Help

Bananarama and Lananeeneenoonoo/February 1989

Funny women Dawn French, Jennifer Saunders and Kathy Burke took the opportunity to do their bit for Comic Relief with the biggest-selling female group of the 1980s.

Ferry Cross The Mersey

Various artists/April 1989

Recorded by popular Liverpool artists such as Holly Johnson, The Christians and, of course, Paul McCartney to raise money for those affected by the Hillsborough football disaster.

Use It Up And Wear It Out

Pat and Mick/April 1990

Surely, the worst charity song of all time. Capital Radio DJs Pat Sharp and Mick Brown took it upon themselves to release eight tortuous singles. At least this one raised some money for Help a London Child.

The Stonk

Hale and Pace featuring Brian May/March 1991

Teachers turned comedians Hale and Pace released only one charity song (for Comic Relief) which was based on a fictitious dance craze: The Stonk. Brian May should have known better.

Absolutely Fabulous

Absolutely Fabulous/May 1994

Starring Jennifer Saunders and Joanna Lumley from Absolutely Fabulous (the clue's in the title) and produced by the Pet Shop Boys, the song for Comic Relief features dialogue from the show. Not really funny.

Candle In The Wind 1997

Elton John/September 1997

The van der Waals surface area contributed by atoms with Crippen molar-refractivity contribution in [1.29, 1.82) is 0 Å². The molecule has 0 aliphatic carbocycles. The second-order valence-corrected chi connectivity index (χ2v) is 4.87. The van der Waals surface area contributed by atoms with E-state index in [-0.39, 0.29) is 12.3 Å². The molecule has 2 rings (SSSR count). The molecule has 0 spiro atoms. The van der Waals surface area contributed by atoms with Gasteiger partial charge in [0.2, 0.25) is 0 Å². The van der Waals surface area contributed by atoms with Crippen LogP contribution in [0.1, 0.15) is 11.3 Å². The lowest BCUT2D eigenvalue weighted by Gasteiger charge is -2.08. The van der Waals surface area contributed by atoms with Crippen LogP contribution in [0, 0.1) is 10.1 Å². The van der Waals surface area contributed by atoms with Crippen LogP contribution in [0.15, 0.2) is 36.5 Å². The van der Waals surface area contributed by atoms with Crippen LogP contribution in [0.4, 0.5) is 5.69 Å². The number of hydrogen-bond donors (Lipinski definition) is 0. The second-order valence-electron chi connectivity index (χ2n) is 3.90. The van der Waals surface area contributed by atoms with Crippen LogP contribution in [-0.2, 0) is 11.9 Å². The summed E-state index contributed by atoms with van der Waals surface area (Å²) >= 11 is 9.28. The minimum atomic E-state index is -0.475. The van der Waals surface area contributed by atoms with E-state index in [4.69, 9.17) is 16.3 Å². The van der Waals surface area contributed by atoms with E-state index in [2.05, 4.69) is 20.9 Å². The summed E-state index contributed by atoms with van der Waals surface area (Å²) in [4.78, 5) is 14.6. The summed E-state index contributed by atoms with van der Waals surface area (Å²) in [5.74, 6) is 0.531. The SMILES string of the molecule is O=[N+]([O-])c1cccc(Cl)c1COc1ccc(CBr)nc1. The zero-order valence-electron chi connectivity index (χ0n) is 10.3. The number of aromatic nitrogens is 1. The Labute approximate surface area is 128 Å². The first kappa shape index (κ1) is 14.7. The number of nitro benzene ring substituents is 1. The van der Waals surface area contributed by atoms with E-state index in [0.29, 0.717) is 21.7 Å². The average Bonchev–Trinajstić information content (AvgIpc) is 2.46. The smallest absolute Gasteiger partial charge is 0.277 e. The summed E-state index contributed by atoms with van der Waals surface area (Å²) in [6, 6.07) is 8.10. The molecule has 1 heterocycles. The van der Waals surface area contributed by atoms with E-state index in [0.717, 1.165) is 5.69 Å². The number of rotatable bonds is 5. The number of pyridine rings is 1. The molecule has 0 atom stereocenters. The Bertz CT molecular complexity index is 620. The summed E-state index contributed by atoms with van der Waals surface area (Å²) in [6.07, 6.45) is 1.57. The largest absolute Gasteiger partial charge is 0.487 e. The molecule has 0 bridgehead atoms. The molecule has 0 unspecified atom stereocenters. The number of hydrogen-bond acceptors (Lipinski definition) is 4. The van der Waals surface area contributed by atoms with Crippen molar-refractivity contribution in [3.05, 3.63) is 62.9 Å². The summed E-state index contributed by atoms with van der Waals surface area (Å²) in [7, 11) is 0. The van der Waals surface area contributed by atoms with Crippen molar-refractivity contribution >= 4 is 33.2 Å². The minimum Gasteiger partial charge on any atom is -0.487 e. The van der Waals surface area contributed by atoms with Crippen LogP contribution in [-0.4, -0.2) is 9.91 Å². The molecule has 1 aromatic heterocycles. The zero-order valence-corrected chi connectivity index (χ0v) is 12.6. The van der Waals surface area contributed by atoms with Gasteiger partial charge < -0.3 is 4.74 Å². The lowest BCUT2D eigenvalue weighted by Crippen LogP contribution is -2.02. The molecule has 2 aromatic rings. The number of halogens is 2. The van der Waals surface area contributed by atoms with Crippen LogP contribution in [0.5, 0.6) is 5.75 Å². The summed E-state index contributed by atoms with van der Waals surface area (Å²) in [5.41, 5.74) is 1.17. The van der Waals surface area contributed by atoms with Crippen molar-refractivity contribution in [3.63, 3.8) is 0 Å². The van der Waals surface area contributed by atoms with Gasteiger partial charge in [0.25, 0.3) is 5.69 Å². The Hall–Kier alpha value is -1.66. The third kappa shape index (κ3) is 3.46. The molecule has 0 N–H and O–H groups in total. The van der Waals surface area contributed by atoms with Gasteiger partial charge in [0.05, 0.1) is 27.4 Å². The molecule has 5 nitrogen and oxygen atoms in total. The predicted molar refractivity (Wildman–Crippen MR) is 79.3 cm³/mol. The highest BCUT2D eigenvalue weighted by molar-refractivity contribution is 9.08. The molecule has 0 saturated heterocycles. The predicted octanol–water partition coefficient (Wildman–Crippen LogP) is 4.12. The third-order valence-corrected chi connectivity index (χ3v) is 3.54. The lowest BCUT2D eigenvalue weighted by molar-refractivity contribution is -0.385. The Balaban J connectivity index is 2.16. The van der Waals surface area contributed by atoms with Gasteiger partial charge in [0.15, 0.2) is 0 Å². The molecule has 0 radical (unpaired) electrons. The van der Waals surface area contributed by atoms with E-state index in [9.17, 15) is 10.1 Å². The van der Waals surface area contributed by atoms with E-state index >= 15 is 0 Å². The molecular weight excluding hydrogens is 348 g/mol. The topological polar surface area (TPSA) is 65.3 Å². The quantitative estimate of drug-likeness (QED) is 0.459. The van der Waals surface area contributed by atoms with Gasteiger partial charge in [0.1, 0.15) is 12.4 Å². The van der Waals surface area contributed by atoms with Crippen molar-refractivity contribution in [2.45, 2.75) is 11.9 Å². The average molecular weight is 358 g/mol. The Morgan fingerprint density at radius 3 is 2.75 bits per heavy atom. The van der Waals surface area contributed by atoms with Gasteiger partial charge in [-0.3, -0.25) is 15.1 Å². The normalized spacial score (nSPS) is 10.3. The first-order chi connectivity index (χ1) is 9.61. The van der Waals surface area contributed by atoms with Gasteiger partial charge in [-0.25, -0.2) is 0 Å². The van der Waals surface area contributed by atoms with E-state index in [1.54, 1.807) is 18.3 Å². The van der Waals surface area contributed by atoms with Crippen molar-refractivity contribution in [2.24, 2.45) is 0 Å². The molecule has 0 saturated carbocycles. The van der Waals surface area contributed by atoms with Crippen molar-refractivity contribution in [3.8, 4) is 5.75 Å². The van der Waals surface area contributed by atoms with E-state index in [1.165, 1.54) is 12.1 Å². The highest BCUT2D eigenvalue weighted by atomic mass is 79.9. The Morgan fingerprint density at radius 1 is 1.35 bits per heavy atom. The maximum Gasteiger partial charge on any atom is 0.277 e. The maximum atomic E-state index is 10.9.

Originally written as a tribute to Marilyn Monroe in 1973, the remake was in memory of Princess Diana and started with: "Goodbye England's rose..." It is the biggest selling British single of all time. No more need be said.

Perfect Day

Various artists/November 1997

This beautiful Lou Reed song seduced a whole new generation after it was used by the BBC in an advertising campaign to promote its music coverage. The single for Children in Need elicited high praise from the man himself.

Uptown Girl

Westlife/March 2001

The only reason why the Billy Joel original wasn't naff was because he had a great voice and sounded like a 1930s American doo-wop singer. The Westlife version for Comic Relief had none of these qualities, and so was naff.

Spirit In The Sky

Gareth Gates and the Kumars/ March 2003

There have been some great versions of this song, but this definitely wasn't one of them. Oh well, got to Number One, raised loads of money for Comic Relief, so who cares?

I'm Your Man

Shane Richie/November 2003

This is one of George Michael's and Wham's best ever songs, so why would anyone let Shane Richie get his hands on it? For Children In Need, why else?

Is This The Way To Amarillo?

Tony Christie and Peter Kay/March 2005

Now this was absolute genius. The video featured Shakin' Stevens, Mr Blobby, Michael Parkinson and Mahatma Gandhi to name a few, helping it to become the year's best-selling single for Comic Relief.

Old Clash Fan Fight Song

Johnny Clash, aka Billy Bragg/August 2007

Billy Bragg's alias was inspired by his heroes The Clash and Johnny Cash. The song raised money for Bragg's Jail Guitar Doors project which aims to rehabilitate prisoners through music.

Everybody Hurts

Various artists/February 2010

Today's release for the Haiti earthquake appeal came after Gordon Brown asked Simon Cowell to put his magic to good use. Rod Stewart, Coldplay, Take That and Mariah Carey are among the stars. Buy it, it's for charity.